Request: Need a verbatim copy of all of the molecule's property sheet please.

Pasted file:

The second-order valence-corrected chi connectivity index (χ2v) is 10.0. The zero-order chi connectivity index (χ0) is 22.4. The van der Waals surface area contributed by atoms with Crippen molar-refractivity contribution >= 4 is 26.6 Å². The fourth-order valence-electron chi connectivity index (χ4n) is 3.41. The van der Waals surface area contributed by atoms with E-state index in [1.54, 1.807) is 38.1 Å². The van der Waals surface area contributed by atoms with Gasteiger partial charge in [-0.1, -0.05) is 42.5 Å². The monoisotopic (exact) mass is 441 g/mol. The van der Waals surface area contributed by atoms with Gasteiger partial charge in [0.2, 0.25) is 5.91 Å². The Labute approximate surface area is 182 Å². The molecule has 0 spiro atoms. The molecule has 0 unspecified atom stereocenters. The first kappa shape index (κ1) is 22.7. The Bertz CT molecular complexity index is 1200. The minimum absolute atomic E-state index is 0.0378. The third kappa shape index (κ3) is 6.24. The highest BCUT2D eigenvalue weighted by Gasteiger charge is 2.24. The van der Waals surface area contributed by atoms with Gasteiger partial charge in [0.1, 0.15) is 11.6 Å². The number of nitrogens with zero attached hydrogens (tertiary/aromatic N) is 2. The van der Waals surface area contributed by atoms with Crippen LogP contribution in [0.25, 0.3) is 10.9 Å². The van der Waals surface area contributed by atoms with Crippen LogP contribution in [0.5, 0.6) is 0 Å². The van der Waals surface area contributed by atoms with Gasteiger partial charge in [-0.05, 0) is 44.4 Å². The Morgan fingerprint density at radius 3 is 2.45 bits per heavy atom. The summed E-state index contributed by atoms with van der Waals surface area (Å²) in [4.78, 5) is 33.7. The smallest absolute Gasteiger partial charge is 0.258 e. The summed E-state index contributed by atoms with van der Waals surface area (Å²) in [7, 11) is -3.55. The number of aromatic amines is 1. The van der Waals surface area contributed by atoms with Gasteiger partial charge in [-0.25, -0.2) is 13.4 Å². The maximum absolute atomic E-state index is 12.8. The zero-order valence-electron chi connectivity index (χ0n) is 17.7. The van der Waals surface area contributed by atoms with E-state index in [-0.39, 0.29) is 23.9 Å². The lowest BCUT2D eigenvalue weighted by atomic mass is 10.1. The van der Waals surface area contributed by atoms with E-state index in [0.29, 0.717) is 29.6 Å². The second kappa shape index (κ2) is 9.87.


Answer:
The second-order valence-corrected chi connectivity index (χ2v) is 10.0. The zero-order chi connectivity index (χ0) is 22.4. The van der Waals surface area contributed by atoms with Crippen molar-refractivity contribution >= 4 is 26.6 Å². The fourth-order valence-electron chi connectivity index (χ4n) is 3.41. The van der Waals surface area contributed by atoms with E-state index in [1.54, 1.807) is 38.1 Å². The van der Waals surface area contributed by atoms with Gasteiger partial charge in [-0.1, -0.05) is 42.5 Å². The monoisotopic (exact) mass is 441 g/mol. The van der Waals surface area contributed by atoms with Gasteiger partial charge in [0.2, 0.25) is 5.91 Å². The Labute approximate surface area is 182 Å². The molecule has 0 spiro atoms. The molecule has 0 unspecified atom stereocenters. The first kappa shape index (κ1) is 22.7. The Bertz CT molecular complexity index is 1200. The minimum absolute atomic E-state index is 0.0378. The third kappa shape index (κ3) is 6.24. The highest BCUT2D eigenvalue weighted by Gasteiger charge is 2.24. The van der Waals surface area contributed by atoms with Gasteiger partial charge in [0.1, 0.15) is 11.6 Å². The number of nitrogens with zero attached hydrogens (tertiary/aromatic N) is 2. The van der Waals surface area contributed by atoms with Crippen LogP contribution in [0.25, 0.3) is 10.9 Å². The van der Waals surface area contributed by atoms with Crippen LogP contribution in [0.5, 0.6) is 0 Å². The van der Waals surface area contributed by atoms with Gasteiger partial charge in [-0.05, 0) is 44.4 Å². The Morgan fingerprint density at radius 3 is 2.45 bits per heavy atom. The summed E-state index contributed by atoms with van der Waals surface area (Å²) in [4.78, 5) is 33.7. The smallest absolute Gasteiger partial charge is 0.258 e. The summed E-state index contributed by atoms with van der Waals surface area (Å²) in [7, 11) is -3.55. The number of aromatic amines is 1. The van der Waals surface area contributed by atoms with Gasteiger partial charge in [-0.25, -0.2) is 13.4 Å². The maximum absolute atomic E-state index is 12.8. The zero-order valence-electron chi connectivity index (χ0n) is 17.7. The van der Waals surface area contributed by atoms with E-state index in [-0.39, 0.29) is 23.9 Å². The lowest BCUT2D eigenvalue weighted by atomic mass is 10.1. The van der Waals surface area contributed by atoms with E-state index in [0.29, 0.717) is 29.6 Å². The second kappa shape index (κ2) is 9.87.